Blossom the cat became a little different after she lost her eyes — until she ended up in a home with others just like her.

When Blossom was found, she had a severe eye infection caused by an upper inflammatory virus.

She was rescued by North Shore Animal League in Port Washington, New York, where staffers made the decision to have her eyes removed due to the infection.

After her eye removal surgery, Blossom was put into a foster home for about a month — with Howard and Beth Stern.

Radio personality Howard Stern and his wife Beth are known for fostering cats, and constantly have new cats and kittens of varying needs passing through their home. The newly blind Blossom was able to recover at the Stern house, alongside their other fosters, until she was ready to be adopted.

Because Blossom is blind, she needed to find a home that would be sensitive to her needs, and when Susan Smith heard about her, she knew Blossom would be the perfect addition to her family.

Blossom was adopted into a home with a bunch of other blind cats. Since they're all blind, none of them have any idea that they're any different, and they love playing together all day long.

"Our main challenge, if there really is one, is staying out of their way as they race around the house," Smith told The Dodo. "They really have the house mapped out in their heads."

Having a bunch of blind siblings has given little Blossom all of the confidence she needs, and she's had absolutely no trouble adjusting to her new home.

"Blossom is a sassy diva," Smith said. "I've never seen a cat with such a bossy spirit. She is constantly making me laugh, like when she ignores me because she thinks I can't see her."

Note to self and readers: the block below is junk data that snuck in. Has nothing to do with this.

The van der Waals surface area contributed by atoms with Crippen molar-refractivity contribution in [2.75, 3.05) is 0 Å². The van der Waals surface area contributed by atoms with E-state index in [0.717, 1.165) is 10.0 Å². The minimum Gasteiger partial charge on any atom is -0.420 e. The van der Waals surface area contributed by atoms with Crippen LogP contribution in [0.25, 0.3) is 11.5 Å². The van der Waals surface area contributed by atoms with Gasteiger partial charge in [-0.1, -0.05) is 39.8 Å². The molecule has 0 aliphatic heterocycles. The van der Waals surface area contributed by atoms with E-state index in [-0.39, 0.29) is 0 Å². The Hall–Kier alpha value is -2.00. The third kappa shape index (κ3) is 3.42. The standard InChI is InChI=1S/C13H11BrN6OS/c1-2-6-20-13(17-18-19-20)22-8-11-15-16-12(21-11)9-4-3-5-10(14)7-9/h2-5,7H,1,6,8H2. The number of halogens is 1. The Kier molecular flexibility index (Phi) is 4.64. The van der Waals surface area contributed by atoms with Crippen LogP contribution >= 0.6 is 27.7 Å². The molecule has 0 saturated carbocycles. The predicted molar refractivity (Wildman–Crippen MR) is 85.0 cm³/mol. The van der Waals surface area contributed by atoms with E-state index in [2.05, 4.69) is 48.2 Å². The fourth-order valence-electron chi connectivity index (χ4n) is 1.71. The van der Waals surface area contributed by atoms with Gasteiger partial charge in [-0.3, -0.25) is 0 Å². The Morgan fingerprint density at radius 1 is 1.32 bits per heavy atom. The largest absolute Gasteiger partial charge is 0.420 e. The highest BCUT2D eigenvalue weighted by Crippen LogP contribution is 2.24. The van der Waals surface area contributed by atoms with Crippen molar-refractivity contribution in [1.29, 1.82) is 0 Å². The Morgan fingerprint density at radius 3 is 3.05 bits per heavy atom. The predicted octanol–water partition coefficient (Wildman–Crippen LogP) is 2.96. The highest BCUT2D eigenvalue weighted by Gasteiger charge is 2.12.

Blossom and her special siblings don't let their blindness get in the way of anything they do, and they're always there to help each other out, just in case.

"I really believe they have no idea they are different," Smith said. "They do everything that sighted cats do which sometimes has me scratching my head."

Mewsings: September 1, 2016 - "If cats could talk, they wouldn't." - Nan Porter

cat stuck in window

Gratuitous Kittiness: "Ahhhh, nuts!"

Cat Mewvie: Banks the back-rubbing cat.

hy cats ignore expensive cat toys

Today's Kitty Komic

cat compared to pterosaur

Feline Art: Modern cat compared to newly discovered azhdarchid pterosaur.

Mewsings: September 2, 2016 - "People who love cats have some of the biggest hearts around."
- Susan Easterly

twin cats

Gratuitous Kittiness: As twinny as you can get.

Cat Mewvie: The famous Stalking Cat.

talking to one's cat

Today's Kitty Komic

catable by Ruan Hao

Feline Art: Anonymous cat needlepoint.

cat hunting food

Cats benefit from working for their food.
By George Dvorsky